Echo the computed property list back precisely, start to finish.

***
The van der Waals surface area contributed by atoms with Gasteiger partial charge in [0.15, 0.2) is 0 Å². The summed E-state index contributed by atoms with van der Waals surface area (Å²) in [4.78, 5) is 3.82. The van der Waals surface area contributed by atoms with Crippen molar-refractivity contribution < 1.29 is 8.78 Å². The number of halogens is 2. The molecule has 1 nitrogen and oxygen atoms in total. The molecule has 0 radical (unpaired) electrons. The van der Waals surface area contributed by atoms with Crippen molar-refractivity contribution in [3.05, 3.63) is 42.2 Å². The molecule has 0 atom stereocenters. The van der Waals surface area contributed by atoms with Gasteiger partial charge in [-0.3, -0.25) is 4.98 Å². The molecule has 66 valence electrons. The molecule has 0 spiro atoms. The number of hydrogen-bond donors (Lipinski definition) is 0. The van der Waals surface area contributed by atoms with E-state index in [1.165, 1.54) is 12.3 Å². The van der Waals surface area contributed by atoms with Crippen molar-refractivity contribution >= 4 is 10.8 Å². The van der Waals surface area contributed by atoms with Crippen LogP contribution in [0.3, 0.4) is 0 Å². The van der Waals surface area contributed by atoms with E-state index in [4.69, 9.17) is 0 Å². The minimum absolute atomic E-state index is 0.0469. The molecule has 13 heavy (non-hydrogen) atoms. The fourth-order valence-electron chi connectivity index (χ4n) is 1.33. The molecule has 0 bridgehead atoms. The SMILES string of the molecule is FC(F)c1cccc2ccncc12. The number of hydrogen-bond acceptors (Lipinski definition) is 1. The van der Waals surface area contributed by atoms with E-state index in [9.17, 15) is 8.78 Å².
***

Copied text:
The van der Waals surface area contributed by atoms with Gasteiger partial charge in [0.15, 0.2) is 0 Å². The summed E-state index contributed by atoms with van der Waals surface area (Å²) in [4.78, 5) is 3.82. The van der Waals surface area contributed by atoms with Crippen molar-refractivity contribution < 1.29 is 8.78 Å². The number of halogens is 2. The molecule has 1 nitrogen and oxygen atoms in total. The molecule has 0 radical (unpaired) electrons. The van der Waals surface area contributed by atoms with Crippen molar-refractivity contribution in [3.05, 3.63) is 42.2 Å². The molecule has 0 atom stereocenters. The van der Waals surface area contributed by atoms with Gasteiger partial charge in [-0.3, -0.25) is 4.98 Å². The molecule has 66 valence electrons. The molecule has 0 spiro atoms. The number of hydrogen-bond donors (Lipinski definition) is 0. The van der Waals surface area contributed by atoms with E-state index in [1.165, 1.54) is 12.3 Å². The van der Waals surface area contributed by atoms with Crippen molar-refractivity contribution >= 4 is 10.8 Å². The van der Waals surface area contributed by atoms with Crippen LogP contribution in [0.3, 0.4) is 0 Å². The van der Waals surface area contributed by atoms with E-state index in [4.69, 9.17) is 0 Å². The minimum absolute atomic E-state index is 0.0469. The molecule has 13 heavy (non-hydrogen) atoms. The fourth-order valence-electron chi connectivity index (χ4n) is 1.33. The molecule has 0 bridgehead atoms. The SMILES string of the molecule is FC(F)c1cccc2ccncc12. The number of hydrogen-bond acceptors (Lipinski definition) is 1. The van der Waals surface area contributed by atoms with E-state index in [9.17, 15) is 8.78 Å².